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- Open Access
Hypersensitivity to antiepileptic drugs in children
© Atanaskovic-Markovic et al; licensee BioMed Central Ltd. 2014
- Published: 18 July 2014
- Hypersensitivity Reaction
Aromatic (lamotrigin, carbamazepine, phenobarbital) and non aromatic antiepileptic (valproat, topiramate) drugs are frequently associated with hypersensitivity reactions mainly cutaneous such as maculopapular exanthems and bullous and pustular eruptions on the basis of their clinical, cellular and molecular pathophysiology. They usually occur more than 1 hour after the last drug administration and are self-limiting and benign. However, some severe life-threatening reactions have been reported characterized by high fever, malaise, erythema, skin blistering and ulceration of mucous membrans, or hypersensitivity syndromewith fever, lymphadenopaty and systemic symptoms with cutaneous eruption. The underlying mechanisms of these manifestations are not yet completely understood. A cell-mediated pathogenic mechanism has been demonstrated in some cases on the basis of positive patch tests and/or lymphocyte transformation test. The arm of this study was to confirm or rule out the diagnosis of hypersensitivity reactions to antiepileptic drugs in children.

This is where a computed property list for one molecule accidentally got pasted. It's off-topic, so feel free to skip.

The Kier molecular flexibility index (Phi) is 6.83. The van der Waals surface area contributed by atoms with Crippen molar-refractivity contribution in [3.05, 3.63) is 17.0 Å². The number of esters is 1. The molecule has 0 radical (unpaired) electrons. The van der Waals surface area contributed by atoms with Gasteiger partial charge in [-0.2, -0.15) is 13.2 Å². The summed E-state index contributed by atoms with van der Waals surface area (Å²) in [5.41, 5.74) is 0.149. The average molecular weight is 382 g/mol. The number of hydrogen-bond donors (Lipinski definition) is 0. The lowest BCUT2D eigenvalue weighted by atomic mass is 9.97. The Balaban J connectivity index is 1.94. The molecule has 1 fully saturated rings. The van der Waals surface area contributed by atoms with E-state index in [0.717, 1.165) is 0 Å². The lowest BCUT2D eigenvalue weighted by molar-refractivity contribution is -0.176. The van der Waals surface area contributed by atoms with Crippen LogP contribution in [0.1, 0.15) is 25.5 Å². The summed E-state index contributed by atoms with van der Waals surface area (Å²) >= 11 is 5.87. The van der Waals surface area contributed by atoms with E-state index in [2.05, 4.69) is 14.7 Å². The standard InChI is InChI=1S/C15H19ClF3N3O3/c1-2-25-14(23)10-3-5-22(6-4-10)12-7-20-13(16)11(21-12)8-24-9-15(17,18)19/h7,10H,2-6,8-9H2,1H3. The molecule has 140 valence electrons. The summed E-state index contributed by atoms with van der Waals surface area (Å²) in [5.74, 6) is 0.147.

At University Children's Hospital in Belgrade a group of 62 children with suspected hypersensitivity reactions to antiepileptic drugs were tested for the last 10 years. Out of the total of 62 tested children, 28 were boys and 34 were girls. The ages ranged from 3 years to 17 years (mean age 8.56). Various clinical reactions were described as being induced by drugs (the number of patients affected is shown in parentheses): maculopapular rash (37), maculopapular rash and fever (2) urticaria (14), urticaria and fever (5), urticaria and angioedema (4) The time period that had elapsed from the occurrence of reaction to the performance of patch tests varied from 1 month to one year. Patch tests were performed with culprit drug such as lamotrigine (in 30 children), valproat (in 5 child), carbamazepine (in 24 children), and phenobarbital (in 3 children). In children with a history of mild hypersensitivity reactions and negative patch tests we performed intradermal tests with culprit drugs.
We found 42 positive patch tests: 18 with lamotrigine, 16 with carbamazepine, 5 with valproat and 3 with phenobarbital. We also found 2 positive intradermal tests only to lamotrigine. None of the 10 control group children displayed positive responses to patch and intradermal tests.
Our results demonstrate that patch tests are useful for diagnosing anticonvulsant associated cutaneous hypersensitivity reactions, and suggest an cell-mediated pathogenic mechanism.
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